Another unreal, Reuters, 'report' below.
Can you believe they forgot to mention if
any one had been arrested over this???
Or, that they didn't even mention what the
penalty for breaking the export restriction is.
Or, that the company that made the parts wasn't even named.
January 10 11:01 AM ET
Britain Knew of Scud Shipment
to Libya in April
By Dominic Evans LONDON (Reuters) -
British officials were first aware of a consignment of Scud missile parts being smuggled to Libya last April as they discussed resuming ties with Tripoli, a Foreign Office official said Monday.
``Suspicions were first roused in April,'' the official said. Britain immediately launched an inquiry into the consignment, which was designated as auto spare parts destined for Malta.
But he said the issue was not raised with Libyan officials during talks to end the 15-year diplomatic break between the two countries because Britain ``did not want to prejudice the inquiry.''
``This is part of a wider story and the inquiry was not complete,'' the official said. ``We wanted the strongest case possible.''
He said the consignment was impounded in July, just before the two countries re-established diplomatic relations, and was then inspected by Ministry of Defense experts. Formal seizure of the shipment took place four months later in November.
Britain only announced it had uncovered the Scud parts over the weekend after a newspaper reported the consignment had been intercepted.
Libya Monday said press stories about the seizure were aimed at damaging improving relations between Libya and Britain.
``We weren't intending to take issue now but it was always the intention that the issue would be raised,'' the official said.
Uk Envoy Hands Over Protest
Britain's ambassador to Tripoli Richard Dalton, who took up his post last month, was meeting senior Libyan officials on Monday to protest at the shipment, he said.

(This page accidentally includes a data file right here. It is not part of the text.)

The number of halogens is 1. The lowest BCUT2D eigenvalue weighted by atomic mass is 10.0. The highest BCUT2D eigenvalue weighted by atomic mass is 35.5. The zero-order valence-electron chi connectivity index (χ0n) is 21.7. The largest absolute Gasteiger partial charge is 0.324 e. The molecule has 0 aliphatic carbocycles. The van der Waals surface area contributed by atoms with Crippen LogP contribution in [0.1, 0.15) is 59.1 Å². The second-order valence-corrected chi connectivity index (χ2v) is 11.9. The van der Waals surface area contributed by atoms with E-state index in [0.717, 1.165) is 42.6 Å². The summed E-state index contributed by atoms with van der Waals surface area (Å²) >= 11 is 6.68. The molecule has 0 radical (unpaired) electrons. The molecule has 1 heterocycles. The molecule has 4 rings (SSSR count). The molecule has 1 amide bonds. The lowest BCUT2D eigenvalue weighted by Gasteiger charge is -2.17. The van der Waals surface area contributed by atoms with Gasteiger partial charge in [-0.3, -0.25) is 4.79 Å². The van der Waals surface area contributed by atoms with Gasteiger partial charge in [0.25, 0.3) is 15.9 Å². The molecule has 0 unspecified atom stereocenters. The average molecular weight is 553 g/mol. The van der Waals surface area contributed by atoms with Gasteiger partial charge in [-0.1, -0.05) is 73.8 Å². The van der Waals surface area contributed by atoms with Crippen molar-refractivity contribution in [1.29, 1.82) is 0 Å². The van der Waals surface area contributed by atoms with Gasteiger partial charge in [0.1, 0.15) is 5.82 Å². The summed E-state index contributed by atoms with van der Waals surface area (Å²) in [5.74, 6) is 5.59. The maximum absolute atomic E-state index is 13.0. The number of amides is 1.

The export of missiles to Libya is illegal under a European Union arms embargo and an international treaty against the proliferation of ballistic missiles. The Foreign Office official said the shipment, found at Gatwick Airport, contained spare parts for Libya's existing Scud arsenal but would not have extended Tripoli's missile range.
The Sunday Times said that among the missile parts were components of a jet propulsion system for Scuds with a distance of up to 600 miles, which would bring Italy into range. Libya's existing Scuds could travel only about 200 miles, it said.
Scuds are short-range, road-mobile, ballistic missiles that can carry chemical, biological or nuclear warheads in addition to traditional explosive payloads.
They were first developed by the Soviet Union, which built thousands, but reports indicate that Scuds have also been manufactured in Egypt, Iran, Iraq and North Korea.
Prodi's Invite To Gaddafi ``Premature''
The official said revelations about the shipment reinforced Britain's view that an invitation by European Commission President Romano Prodi to Libyan leader Muammar Gaddafi to visit Brussels was premature.
But he defended Britain's decision to press ahead with its own resumption of ties with Libya while it had been investigating the shipment and said he did not expect the naming of a Libyan ambassador to London to be affected.
``It is not our view that the discovery (of the Scud parts) should prejudice confirmation of the Libyan ambassador's appointment,'' he said.
Having an envoy in Tripoli also meant Britain could convey its protest directly to senior Libyan officials, he added.
Britain and Libya announced in July last year that they were reestablishing diplomatic relations after Tripoli agreed to pay compensation for the 1984 fatal shooting of a policewoman in London and handed over two suspects wanted for the bombing of an airliner over Lockerbie in Scotland in 1988 which killed 270 people.
- Britain to Protest to Libya Over Scud Parts (January 9)
- British Envoy to Protest to Libya Over Scud Parts (January 9)
- Missile Parts for Libya Seized in UK - Customs (January 8)